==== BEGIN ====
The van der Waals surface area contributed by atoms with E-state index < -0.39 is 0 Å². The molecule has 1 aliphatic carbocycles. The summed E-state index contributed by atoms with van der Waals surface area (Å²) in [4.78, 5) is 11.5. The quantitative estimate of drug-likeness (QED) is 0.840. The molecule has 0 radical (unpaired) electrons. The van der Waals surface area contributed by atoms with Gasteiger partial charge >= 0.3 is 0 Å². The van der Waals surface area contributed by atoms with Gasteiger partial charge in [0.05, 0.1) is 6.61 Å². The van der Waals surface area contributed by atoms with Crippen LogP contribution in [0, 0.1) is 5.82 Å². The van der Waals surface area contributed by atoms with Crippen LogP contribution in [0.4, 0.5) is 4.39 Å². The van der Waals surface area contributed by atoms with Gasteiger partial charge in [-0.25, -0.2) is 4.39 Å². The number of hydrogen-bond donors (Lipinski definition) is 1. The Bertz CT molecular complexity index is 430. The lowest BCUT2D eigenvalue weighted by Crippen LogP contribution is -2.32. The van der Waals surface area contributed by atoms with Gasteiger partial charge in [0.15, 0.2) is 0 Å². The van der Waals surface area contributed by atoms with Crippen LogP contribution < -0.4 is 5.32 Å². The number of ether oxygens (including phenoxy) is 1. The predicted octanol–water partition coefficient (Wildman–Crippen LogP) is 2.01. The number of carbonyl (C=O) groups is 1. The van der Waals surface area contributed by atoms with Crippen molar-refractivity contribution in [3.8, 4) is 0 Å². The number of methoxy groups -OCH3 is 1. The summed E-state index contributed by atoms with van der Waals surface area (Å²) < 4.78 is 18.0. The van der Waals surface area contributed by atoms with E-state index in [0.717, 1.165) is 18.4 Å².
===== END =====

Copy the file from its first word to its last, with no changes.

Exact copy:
The van der Waals surface area contributed by atoms with E-state index < -0.39 is 0 Å². The molecule has 1 aliphatic carbocycles. The summed E-state index contributed by atoms with van der Waals surface area (Å²) in [4.78, 5) is 11.5. The quantitative estimate of drug-likeness (QED) is 0.840. The molecule has 0 radical (unpaired) electrons. The van der Waals surface area contributed by atoms with Gasteiger partial charge >= 0.3 is 0 Å². The van der Waals surface area contributed by atoms with Gasteiger partial charge in [0.05, 0.1) is 6.61 Å². The van der Waals surface area contributed by atoms with Crippen LogP contribution in [0, 0.1) is 5.82 Å². The van der Waals surface area contributed by atoms with Crippen LogP contribution in [0.4, 0.5) is 4.39 Å². The van der Waals surface area contributed by atoms with Gasteiger partial charge in [-0.25, -0.2) is 4.39 Å². The number of hydrogen-bond donors (Lipinski definition) is 1. The Bertz CT molecular complexity index is 430. The lowest BCUT2D eigenvalue weighted by Crippen LogP contribution is -2.32. The van der Waals surface area contributed by atoms with Gasteiger partial charge in [0.15, 0.2) is 0 Å². The van der Waals surface area contributed by atoms with Crippen LogP contribution < -0.4 is 5.32 Å². The number of ether oxygens (including phenoxy) is 1. The predicted octanol–water partition coefficient (Wildman–Crippen LogP) is 2.01. The number of carbonyl (C=O) groups is 1. The van der Waals surface area contributed by atoms with Crippen molar-refractivity contribution in [3.8, 4) is 0 Å². The number of methoxy groups -OCH3 is 1. The summed E-state index contributed by atoms with van der Waals surface area (Å²) < 4.78 is 18.0. The van der Waals surface area contributed by atoms with E-state index in [0.717, 1.165) is 18.4 Å².